Comparatively, I’m incredibly fortunate. I make a decent salary, I’ve got a very flexible and supportive workplace, I’ve got a truly wonderful and brilliant husband, and I love my job and my colleagues. And yet, sometimes I feel I’ll collapse under the weight of the pressure not only to do more, but to also do better.

I have to wonder where this pressure comes from – this sick feeling that I’m always falling short. Do men experience this? Do dads spend many hours a day feeling torn in half between work and kids? Do they constantly battle feelings of inadequacy? Maybe, but in my experience, not nearly as much as women do.

I cannot begin to imagine what these work and family pressures must feel like for people in more difficult circumstances – whose salaries are terribly low, who are single parenting, who hate their jobs, who aren’t supported in their workplaces. I think it’s all well and good to invite each other to recline OR lean in but the invitation isn’t enough. Those of us with the capacity to create change in our organizations need to build in systems and cultures that allow people to work the way they want and need to while still ensuring productivity and encouraging passion. And we need to figure out why it’s so difficult for many women to enjoy an ongoing feeling of accomplishment and peace. As a very smart friend said to me recently, “Nobody needs to hold us back or do violence to us if we’ve internalized it.”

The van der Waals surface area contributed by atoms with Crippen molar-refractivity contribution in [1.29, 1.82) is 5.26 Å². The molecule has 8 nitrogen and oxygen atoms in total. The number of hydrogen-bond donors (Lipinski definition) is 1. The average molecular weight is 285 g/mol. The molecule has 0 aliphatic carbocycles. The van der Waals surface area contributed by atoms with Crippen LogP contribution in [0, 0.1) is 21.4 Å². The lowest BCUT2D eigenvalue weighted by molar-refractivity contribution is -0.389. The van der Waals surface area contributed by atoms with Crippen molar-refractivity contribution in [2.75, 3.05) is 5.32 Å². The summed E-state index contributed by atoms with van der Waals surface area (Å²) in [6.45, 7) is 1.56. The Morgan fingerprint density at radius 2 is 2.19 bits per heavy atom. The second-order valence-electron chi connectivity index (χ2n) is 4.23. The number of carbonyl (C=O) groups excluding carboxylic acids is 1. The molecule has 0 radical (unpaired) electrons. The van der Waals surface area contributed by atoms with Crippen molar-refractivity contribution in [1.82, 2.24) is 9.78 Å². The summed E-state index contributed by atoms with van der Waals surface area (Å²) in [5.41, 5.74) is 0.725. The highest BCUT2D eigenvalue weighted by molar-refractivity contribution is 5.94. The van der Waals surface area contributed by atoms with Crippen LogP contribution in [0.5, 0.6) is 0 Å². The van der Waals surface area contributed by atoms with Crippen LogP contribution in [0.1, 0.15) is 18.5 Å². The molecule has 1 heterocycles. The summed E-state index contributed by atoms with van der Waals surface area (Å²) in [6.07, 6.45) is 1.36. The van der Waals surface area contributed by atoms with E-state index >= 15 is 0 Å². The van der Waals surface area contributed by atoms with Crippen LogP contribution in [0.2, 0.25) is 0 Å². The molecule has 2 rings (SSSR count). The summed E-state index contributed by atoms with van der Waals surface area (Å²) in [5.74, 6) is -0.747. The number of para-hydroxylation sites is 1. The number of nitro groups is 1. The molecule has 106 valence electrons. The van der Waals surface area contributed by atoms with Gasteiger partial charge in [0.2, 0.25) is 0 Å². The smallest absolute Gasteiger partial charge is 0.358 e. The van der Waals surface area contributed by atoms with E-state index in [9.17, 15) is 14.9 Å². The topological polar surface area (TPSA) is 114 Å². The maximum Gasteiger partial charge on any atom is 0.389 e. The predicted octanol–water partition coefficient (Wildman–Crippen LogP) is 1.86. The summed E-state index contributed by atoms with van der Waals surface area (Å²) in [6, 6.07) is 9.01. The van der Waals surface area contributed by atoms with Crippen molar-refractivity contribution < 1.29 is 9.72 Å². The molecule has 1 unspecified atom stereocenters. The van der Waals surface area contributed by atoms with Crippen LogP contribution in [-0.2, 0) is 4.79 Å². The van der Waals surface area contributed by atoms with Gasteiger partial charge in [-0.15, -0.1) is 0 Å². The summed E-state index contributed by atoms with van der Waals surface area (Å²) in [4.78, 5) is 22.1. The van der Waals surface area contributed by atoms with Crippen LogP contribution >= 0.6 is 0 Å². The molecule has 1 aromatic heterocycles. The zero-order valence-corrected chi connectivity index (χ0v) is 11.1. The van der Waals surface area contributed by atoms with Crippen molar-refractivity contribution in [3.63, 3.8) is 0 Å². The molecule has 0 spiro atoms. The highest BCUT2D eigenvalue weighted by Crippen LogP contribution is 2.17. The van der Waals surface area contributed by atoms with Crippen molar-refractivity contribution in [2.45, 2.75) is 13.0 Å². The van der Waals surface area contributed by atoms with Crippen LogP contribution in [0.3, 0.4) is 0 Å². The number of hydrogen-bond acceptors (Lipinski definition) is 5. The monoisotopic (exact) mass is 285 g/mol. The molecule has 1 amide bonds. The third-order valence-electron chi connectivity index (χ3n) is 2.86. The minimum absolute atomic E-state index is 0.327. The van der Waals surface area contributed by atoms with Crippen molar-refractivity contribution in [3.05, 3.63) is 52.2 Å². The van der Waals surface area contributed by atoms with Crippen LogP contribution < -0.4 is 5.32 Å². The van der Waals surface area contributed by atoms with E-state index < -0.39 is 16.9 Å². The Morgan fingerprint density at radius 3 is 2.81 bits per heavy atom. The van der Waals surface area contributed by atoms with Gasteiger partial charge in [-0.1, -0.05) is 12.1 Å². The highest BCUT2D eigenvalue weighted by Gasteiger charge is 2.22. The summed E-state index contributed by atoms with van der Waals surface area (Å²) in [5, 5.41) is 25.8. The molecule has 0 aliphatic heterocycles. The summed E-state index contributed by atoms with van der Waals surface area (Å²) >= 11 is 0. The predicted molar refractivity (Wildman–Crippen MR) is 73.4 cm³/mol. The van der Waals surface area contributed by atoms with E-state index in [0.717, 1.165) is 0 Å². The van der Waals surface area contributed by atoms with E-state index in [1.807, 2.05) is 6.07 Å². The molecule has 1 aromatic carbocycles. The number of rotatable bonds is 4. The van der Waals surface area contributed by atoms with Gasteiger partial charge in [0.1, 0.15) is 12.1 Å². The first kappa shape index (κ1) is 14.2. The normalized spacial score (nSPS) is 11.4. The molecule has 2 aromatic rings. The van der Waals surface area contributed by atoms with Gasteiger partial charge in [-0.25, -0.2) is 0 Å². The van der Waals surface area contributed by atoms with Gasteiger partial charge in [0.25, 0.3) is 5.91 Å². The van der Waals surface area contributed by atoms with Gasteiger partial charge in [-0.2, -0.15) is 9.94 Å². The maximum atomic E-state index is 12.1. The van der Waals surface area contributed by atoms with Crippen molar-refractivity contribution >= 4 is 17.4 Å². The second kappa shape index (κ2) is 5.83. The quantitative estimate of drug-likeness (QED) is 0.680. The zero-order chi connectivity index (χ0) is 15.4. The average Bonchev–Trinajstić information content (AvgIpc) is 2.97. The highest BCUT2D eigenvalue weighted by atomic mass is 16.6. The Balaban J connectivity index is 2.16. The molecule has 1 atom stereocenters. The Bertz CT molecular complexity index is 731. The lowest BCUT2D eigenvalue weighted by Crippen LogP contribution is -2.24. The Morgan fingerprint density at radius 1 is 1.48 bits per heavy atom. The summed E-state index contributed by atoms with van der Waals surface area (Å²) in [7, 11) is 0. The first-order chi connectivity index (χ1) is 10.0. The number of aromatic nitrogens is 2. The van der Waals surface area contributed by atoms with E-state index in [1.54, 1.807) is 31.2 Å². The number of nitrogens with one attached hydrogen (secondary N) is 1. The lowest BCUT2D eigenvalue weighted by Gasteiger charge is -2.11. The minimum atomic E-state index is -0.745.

I’m on a path to try to figure this out, and to do something about it. If you have any brilliant ideas, I’m listening.






“A happy family is but an earlier heaven.” – George Bernard Shaw

Two Fridays ago, I spent the morning with prison inmates, and the afternoon at a community celebration for breastfeeding.

One of the things I love about my job is that every day is different. There’s never a day when I’m working on the same thing for hours on end, and never a week that looks anything like the weeks preceding it. But that Friday was particularly charged, and frankly, challenging, as I spent the morning reeling with awe and gratitude, and the afternoon feeling both honored and frustrated.